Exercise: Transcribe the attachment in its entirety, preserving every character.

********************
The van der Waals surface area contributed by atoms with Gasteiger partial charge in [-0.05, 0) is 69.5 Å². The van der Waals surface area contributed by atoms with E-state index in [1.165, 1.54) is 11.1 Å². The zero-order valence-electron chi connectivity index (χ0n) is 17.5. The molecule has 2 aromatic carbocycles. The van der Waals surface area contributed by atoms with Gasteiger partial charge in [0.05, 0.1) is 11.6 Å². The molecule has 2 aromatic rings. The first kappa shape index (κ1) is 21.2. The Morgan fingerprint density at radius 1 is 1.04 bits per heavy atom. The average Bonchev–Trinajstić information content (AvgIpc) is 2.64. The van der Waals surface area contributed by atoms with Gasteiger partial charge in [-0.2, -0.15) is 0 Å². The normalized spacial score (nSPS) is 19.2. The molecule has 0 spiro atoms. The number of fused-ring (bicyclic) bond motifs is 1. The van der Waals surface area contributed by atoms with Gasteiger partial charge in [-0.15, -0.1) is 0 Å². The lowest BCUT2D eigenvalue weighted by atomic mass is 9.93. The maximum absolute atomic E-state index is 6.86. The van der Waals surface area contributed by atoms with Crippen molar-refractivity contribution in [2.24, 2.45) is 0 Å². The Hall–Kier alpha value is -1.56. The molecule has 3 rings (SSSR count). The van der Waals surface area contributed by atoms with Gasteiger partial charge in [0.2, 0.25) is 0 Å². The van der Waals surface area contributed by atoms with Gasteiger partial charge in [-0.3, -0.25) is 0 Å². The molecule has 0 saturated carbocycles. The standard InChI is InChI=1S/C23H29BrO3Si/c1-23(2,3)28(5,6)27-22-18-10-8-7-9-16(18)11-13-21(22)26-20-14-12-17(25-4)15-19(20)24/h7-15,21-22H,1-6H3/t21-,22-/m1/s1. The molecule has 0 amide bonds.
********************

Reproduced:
The van der Waals surface area contributed by atoms with Gasteiger partial charge in [-0.05, 0) is 69.5 Å². The van der Waals surface area contributed by atoms with E-state index in [1.165, 1.54) is 11.1 Å². The zero-order valence-electron chi connectivity index (χ0n) is 17.5. The molecule has 2 aromatic carbocycles. The van der Waals surface area contributed by atoms with Gasteiger partial charge in [0.05, 0.1) is 11.6 Å². The molecule has 2 aromatic rings. The first kappa shape index (κ1) is 21.2. The Morgan fingerprint density at radius 1 is 1.04 bits per heavy atom. The average Bonchev–Trinajstić information content (AvgIpc) is 2.64. The van der Waals surface area contributed by atoms with Gasteiger partial charge in [-0.2, -0.15) is 0 Å². The normalized spacial score (nSPS) is 19.2. The molecule has 0 spiro atoms. The number of fused-ring (bicyclic) bond motifs is 1. The van der Waals surface area contributed by atoms with Gasteiger partial charge in [-0.15, -0.1) is 0 Å². The lowest BCUT2D eigenvalue weighted by atomic mass is 9.93. The maximum absolute atomic E-state index is 6.86. The van der Waals surface area contributed by atoms with Crippen molar-refractivity contribution in [2.24, 2.45) is 0 Å². The Hall–Kier alpha value is -1.56. The molecule has 3 rings (SSSR count). The van der Waals surface area contributed by atoms with Gasteiger partial charge in [0.2, 0.25) is 0 Å². The van der Waals surface area contributed by atoms with Gasteiger partial charge in [-0.3, -0.25) is 0 Å². The molecule has 0 saturated carbocycles. The standard InChI is InChI=1S/C23H29BrO3Si/c1-23(2,3)28(5,6)27-22-18-10-8-7-9-16(18)11-13-21(22)26-20-14-12-17(25-4)15-19(20)24/h7-15,21-22H,1-6H3/t21-,22-/m1/s1. The molecule has 0 amide bonds.